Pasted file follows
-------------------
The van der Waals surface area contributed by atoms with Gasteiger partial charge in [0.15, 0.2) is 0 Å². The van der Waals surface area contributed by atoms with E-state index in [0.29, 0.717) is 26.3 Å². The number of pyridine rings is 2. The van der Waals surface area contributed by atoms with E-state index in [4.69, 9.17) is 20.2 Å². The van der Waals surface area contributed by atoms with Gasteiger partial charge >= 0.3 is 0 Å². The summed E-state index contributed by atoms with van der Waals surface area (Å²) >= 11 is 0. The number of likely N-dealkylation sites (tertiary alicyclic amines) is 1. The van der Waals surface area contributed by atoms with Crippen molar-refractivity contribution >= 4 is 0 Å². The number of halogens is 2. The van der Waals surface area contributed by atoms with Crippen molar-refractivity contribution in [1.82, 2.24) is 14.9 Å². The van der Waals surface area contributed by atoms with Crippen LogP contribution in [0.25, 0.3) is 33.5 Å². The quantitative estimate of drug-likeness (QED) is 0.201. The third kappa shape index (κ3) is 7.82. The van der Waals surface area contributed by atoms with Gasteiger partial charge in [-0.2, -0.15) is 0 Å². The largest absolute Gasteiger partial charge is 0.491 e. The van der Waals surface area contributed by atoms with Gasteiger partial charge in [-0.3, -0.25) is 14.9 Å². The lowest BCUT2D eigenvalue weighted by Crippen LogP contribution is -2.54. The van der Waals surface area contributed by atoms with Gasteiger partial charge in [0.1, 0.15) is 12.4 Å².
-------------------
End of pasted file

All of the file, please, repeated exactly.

The van der Waals surface area contributed by atoms with Gasteiger partial charge in [0.15, 0.2) is 0 Å². The van der Waals surface area contributed by atoms with E-state index in [0.29, 0.717) is 26.3 Å². The number of pyridine rings is 2. The van der Waals surface area contributed by atoms with E-state index in [4.69, 9.17) is 20.2 Å². The van der Waals surface area contributed by atoms with Gasteiger partial charge >= 0.3 is 0 Å². The summed E-state index contributed by atoms with van der Waals surface area (Å²) >= 11 is 0. The number of likely N-dealkylation sites (tertiary alicyclic amines) is 1. The van der Waals surface area contributed by atoms with Crippen molar-refractivity contribution >= 4 is 0 Å². The number of halogens is 2. The van der Waals surface area contributed by atoms with Crippen molar-refractivity contribution in [1.82, 2.24) is 14.9 Å². The van der Waals surface area contributed by atoms with Crippen LogP contribution in [0.25, 0.3) is 33.5 Å². The quantitative estimate of drug-likeness (QED) is 0.201. The third kappa shape index (κ3) is 7.82. The van der Waals surface area contributed by atoms with Gasteiger partial charge in [-0.2, -0.15) is 0 Å². The largest absolute Gasteiger partial charge is 0.491 e. The van der Waals surface area contributed by atoms with Gasteiger partial charge in [-0.3, -0.25) is 14.9 Å². The lowest BCUT2D eigenvalue weighted by Crippen LogP contribution is -2.54. The van der Waals surface area contributed by atoms with Gasteiger partial charge in [0.1, 0.15) is 12.4 Å².